What Is Corporate Venturing?

corporate venturing

Key Takeaways:

  • Corporate venturing involves large companies investing in or partnering with smaller firms to gain competitive advantages.
  • Types include equity investments and strategic alliances in high-growth sectors like healthcare, pharmaceuticals, and technology.
  • Career roles in corporate venturing require strong financial, analytical skills, and experience in investment, mergers, and acquisitions.

Corporate venturing is when large companies either take an equity stake in or enter into joint venture arrangements with smaller companies. These innovative or specialist companies will usually receive operational, marketing and management expertise from the larger company. The goal of corporate ventures is to gain specific or aggregate competitive advantages.

The Basics

There are many types of corporate ventures, such as the basic financial investment of a larger company taking an equity stake in a smaller company. This is usually done through a separate, specific fund with the sole purpose of investing in startup, growth or tech companies. This is usually accomplished just like traditional venture capital firm operations. Most corporate ventures are in high-growth sectors, such as health care, pharmaceutical and technology companies.

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These equity investments can also be indirect through alternative venture capital funds or trusts. The larger company hopes to make a healthy return on investment when the smaller company is sold or when it floats on the stock exchange. Sometimes, larger companies will offer support or a strategic alliance to smaller companies in order to help them develop products or services that will generate future income and cost savings for both parties. This type of corporate venture doesn’t involve any cash injection or equity investment.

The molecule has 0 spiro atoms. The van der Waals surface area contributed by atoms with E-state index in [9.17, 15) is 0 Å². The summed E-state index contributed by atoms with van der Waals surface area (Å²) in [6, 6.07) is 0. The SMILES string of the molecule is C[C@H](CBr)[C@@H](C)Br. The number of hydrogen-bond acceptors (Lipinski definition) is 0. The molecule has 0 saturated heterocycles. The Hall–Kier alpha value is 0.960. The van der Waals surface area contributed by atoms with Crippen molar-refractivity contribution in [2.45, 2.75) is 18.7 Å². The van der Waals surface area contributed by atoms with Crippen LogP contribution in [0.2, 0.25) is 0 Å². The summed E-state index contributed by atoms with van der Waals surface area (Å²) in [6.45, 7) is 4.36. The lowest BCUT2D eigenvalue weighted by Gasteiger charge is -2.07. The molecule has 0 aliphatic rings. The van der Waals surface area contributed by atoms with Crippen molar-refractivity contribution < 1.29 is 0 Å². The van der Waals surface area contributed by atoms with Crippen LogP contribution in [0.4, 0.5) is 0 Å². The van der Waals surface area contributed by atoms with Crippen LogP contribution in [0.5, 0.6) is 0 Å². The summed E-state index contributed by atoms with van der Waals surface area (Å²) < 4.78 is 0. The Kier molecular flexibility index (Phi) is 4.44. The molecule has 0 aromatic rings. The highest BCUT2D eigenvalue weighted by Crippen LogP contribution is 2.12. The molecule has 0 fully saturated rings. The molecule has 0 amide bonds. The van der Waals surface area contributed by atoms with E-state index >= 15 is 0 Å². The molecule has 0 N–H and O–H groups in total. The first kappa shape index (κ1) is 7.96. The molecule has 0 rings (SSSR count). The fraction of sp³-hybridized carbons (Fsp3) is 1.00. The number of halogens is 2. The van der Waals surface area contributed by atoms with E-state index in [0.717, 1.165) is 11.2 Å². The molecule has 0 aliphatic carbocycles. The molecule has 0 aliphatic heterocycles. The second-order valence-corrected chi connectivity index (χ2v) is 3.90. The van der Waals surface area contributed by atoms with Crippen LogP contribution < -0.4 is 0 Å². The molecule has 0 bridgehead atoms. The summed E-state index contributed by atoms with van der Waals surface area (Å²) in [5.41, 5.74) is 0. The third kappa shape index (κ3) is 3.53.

Career Snapshot – Corporate Development

Corporate venture development is an exciting business field that offers plenty of career opportunities. For example, corporate venture developers will source, research and verify investment and acquisition opportunities. They may document market landscapes, overviews of startups, descriptions of incumbent players and risk management analyses. They need to understand the industry’s market and technology trends in order to provide sound advice and partnerships to business unit teams.

Corporate venture developers analyze investment and acquisition data in order to identify key drivers, commercial assumptions and case reviews for key stakeholders. They may build financial models to evaluate potential risks, structures and expected returns. Some corporate venture developers are involved with formal intelligence gathering and negotiate transactions. Corporate venture developers need to be highly structured thinkers with strong financial and analytical skills to work on complex financial transactions. They should have a degree in finance or investment and experience with mergers and acquisitions (M&A).

Career Snapshot – Director of Corporate Ventures

A director of corporate ventures, strategic partnerships or capital investments is responsible for leading a team of professionals who identify potential partners, create informative insights, build business strategies and finalize marketplace offerings. These directors work with cross-functional partners and stakeholders to fully understand the target customer, industry and product strategy required for optimal results. The deals that they handle may be worth hundreds of millions of dollars, so they must have impeccable attention to detail and communication skills.

These directors are the primary driver of new relationship opportunities that result in new products or services, early stage direct investments and new business models that drive profitability. This job is challenging because directors of capital ventures must align strategic partnerships, promote enterprise marketing and continuously involve stakeholders to make effective business decisions. Any director involved with capital investments must have strong leadership, business development and investment experience to motivate employees to produce results.

A master’s degree in business, finance or related discipline is usually required, but MBAs are strongly preferred. Learn more about the purpose and future of corporate venturing here.

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